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psychology

The Magnificent Art of Self-Awareness

Posted on 2012.12.02 at 00:00
Current Location: 67235
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I was in a peace store several months back and found some charming bumper stickers, most of which came close to what I wish to convey, but all of them missed the mark just a bit. Some were too simplistic - dismissing valid counter-arguments - while others were too vague - great theories with little practical application.



I've been considering getting a "NATIVE TEXAN" bumper sticker to place directly above the Kansas license plate on my Tiburon; an explanatory visual cue as to why I am doing essentially non-Kansan things like driving the speed limit, merging on and off the highway, and using my blinkers. While entirely accurate, its not the singular defining thing I wish to transmit to others were I to affix such a message to my vehicle.



At work we were interviewed by The Bob's a couple of months back on a fact-finding mission to help us streamline our productivity. Naturally, I was thrilled to have been selected. At the conclusion of the interview I was asked a question I wasn't expecting, "If you were to do something else for a living, what would it be?" The question gave me pause, and I finally answered, "I think I'd like to be a motivational speaker." Were I as brilliant as Ayn Rand, I would pen a novel of my philosophy on life. That being, positivity. Barring that, I think my unique attitude in life bears a wider audience.



So I decided to make my own bumper stickers. Messages which convey exactly what I wish to tell the world. Someday, they will be available for sale on my motivational philosophy web-site, along with all my easily-digestible-yet-thought-provoking changes to accepted moral theories. And I'm just getting started. To live life any other way would be insincere. In 1689 John Locke authored "An Essay Concerning Human Understanding" from an empirical standpoint which was later chapter-by-chapter rebutted from a rationalist viewpoint by Gottfried Leibniz. In the Year of our Lord two-thousand twelve I don't really care which labels people may choose to apply as far as comprehending themselves, only that they do.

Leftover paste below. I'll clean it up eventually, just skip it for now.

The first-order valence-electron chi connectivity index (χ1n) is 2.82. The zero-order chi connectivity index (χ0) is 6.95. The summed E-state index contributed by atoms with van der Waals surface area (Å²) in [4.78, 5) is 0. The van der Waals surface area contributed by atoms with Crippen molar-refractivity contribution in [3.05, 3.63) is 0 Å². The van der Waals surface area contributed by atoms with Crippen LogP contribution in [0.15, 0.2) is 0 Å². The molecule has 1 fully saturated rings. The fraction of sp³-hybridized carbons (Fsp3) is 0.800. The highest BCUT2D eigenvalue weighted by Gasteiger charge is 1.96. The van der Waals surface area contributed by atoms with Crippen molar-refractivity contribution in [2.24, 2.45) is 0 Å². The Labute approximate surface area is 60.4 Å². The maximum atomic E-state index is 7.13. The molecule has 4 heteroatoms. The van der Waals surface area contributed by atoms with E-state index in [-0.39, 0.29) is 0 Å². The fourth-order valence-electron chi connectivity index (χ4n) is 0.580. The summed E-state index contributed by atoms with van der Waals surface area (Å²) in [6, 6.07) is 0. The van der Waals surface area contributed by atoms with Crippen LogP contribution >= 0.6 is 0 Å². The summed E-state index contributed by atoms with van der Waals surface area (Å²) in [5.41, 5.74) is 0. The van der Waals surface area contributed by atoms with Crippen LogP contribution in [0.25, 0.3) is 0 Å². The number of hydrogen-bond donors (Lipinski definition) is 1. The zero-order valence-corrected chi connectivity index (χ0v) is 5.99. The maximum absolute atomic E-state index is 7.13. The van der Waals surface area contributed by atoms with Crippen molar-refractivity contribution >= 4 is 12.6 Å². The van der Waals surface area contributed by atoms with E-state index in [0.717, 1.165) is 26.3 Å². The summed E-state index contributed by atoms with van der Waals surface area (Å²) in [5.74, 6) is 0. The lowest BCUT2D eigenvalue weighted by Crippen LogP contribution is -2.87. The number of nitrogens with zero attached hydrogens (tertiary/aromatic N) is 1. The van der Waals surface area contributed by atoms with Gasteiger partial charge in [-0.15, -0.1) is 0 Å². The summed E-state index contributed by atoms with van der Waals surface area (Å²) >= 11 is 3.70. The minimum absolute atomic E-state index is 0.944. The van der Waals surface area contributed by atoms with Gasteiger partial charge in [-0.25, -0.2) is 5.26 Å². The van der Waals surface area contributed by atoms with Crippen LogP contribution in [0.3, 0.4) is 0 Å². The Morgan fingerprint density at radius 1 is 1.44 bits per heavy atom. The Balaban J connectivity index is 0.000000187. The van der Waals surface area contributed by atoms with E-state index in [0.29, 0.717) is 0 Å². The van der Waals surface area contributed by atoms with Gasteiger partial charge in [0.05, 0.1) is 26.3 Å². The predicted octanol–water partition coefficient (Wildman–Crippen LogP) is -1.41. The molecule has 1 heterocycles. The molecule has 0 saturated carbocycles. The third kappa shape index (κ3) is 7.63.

I've often stated that I don't belong to either camp. I have experienced both and seen others approach life from these not-necessarily-diametrically-opposed philosophies on life. Understanding that both have their strengths and both have their weaknesses is the apex of comprehension. I currently believe that any argument for one over the other misses the mark, but my point here is that anyone, for any reason, choosing to discover their own self-awareness should be encouraged to do so. I've also seen the harm done to those whose refuse.



Uncertainty influences behavior. I'm not smarter than everyone else, I just know what I don't know, and that sets me apart from the herd. It really isn't about how much you know, its recognizing that you know you don't know; ...by not taking the time to sit back, assess the situation and recognize that their ability and knowledge has flaws....they will plow ahead, causing harm. All I'm trying to do is fill the gaps.




Comments:


Michelle1963
michelle1963 at 2012-12-06 03:18 (UTC) (Link)
While I enjoyed all of these, empiricist on board is my favorite.

I offer: feed your curiosity
ehowton
ehowton at 2012-12-06 03:43 (UTC) (Link)
Couldn't that be taken as promoting a hedonstic lifestyle if gone to the extreme???
Michelle1963
michelle1963 at 2012-12-06 04:21 (UTC) (Link)
As you can see, given my choice of avatar, I was viewing curiosity as a motivator of all brilliant discoveries, inventions, and innovations. None of which would occur without it.

While hedonism was not the direction I was going, there is nothing inherently wrong with the pursuit of pleasure ~ unless you are a serial killer or the like.
ehowton
ehowton at 2012-12-06 04:25 (UTC) (Link)
Or, as my good buddy HHDL is wont to say, "I believe that the very purpose of our life is to seek happiness!"
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